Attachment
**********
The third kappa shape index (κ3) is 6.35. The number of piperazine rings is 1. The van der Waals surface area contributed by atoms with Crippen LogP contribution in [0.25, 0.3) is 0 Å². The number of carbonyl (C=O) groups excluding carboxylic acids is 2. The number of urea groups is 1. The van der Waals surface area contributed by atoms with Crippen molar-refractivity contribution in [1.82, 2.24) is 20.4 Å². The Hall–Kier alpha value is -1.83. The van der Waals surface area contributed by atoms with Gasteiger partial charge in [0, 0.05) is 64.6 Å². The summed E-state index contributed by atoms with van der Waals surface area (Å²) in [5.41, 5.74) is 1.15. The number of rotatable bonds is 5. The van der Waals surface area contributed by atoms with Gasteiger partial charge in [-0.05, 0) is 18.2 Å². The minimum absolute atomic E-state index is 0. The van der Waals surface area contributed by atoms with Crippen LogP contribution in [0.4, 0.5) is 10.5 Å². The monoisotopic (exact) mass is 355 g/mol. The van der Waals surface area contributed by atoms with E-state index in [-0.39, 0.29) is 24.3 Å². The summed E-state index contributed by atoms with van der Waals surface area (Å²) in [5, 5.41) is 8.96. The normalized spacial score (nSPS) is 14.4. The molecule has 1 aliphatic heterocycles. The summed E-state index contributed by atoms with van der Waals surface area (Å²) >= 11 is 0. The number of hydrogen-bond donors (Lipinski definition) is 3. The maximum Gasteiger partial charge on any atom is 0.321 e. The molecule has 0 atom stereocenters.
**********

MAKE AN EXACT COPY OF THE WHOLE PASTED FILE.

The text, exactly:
The third kappa shape index (κ3) is 6.35. The number of piperazine rings is 1. The van der Waals surface area contributed by atoms with Crippen LogP contribution in [0.25, 0.3) is 0 Å². The number of carbonyl (C=O) groups excluding carboxylic acids is 2. The number of urea groups is 1. The van der Waals surface area contributed by atoms with Crippen molar-refractivity contribution in [1.82, 2.24) is 20.4 Å². The Hall–Kier alpha value is -1.83. The van der Waals surface area contributed by atoms with Gasteiger partial charge in [0, 0.05) is 64.6 Å². The summed E-state index contributed by atoms with van der Waals surface area (Å²) in [5.41, 5.74) is 1.15. The number of rotatable bonds is 5. The van der Waals surface area contributed by atoms with Gasteiger partial charge in [-0.05, 0) is 18.2 Å². The minimum absolute atomic E-state index is 0. The van der Waals surface area contributed by atoms with Crippen LogP contribution in [0.4, 0.5) is 10.5 Å². The monoisotopic (exact) mass is 355 g/mol. The van der Waals surface area contributed by atoms with E-state index in [-0.39, 0.29) is 24.3 Å². The summed E-state index contributed by atoms with van der Waals surface area (Å²) in [5, 5.41) is 8.96. The normalized spacial score (nSPS) is 14.4. The molecule has 1 aliphatic heterocycles. The summed E-state index contributed by atoms with van der Waals surface area (Å²) >= 11 is 0. The number of hydrogen-bond donors (Lipinski definition) is 3. The maximum Gasteiger partial charge on any atom is 0.321 e. The molecule has 0 atom stereocenters.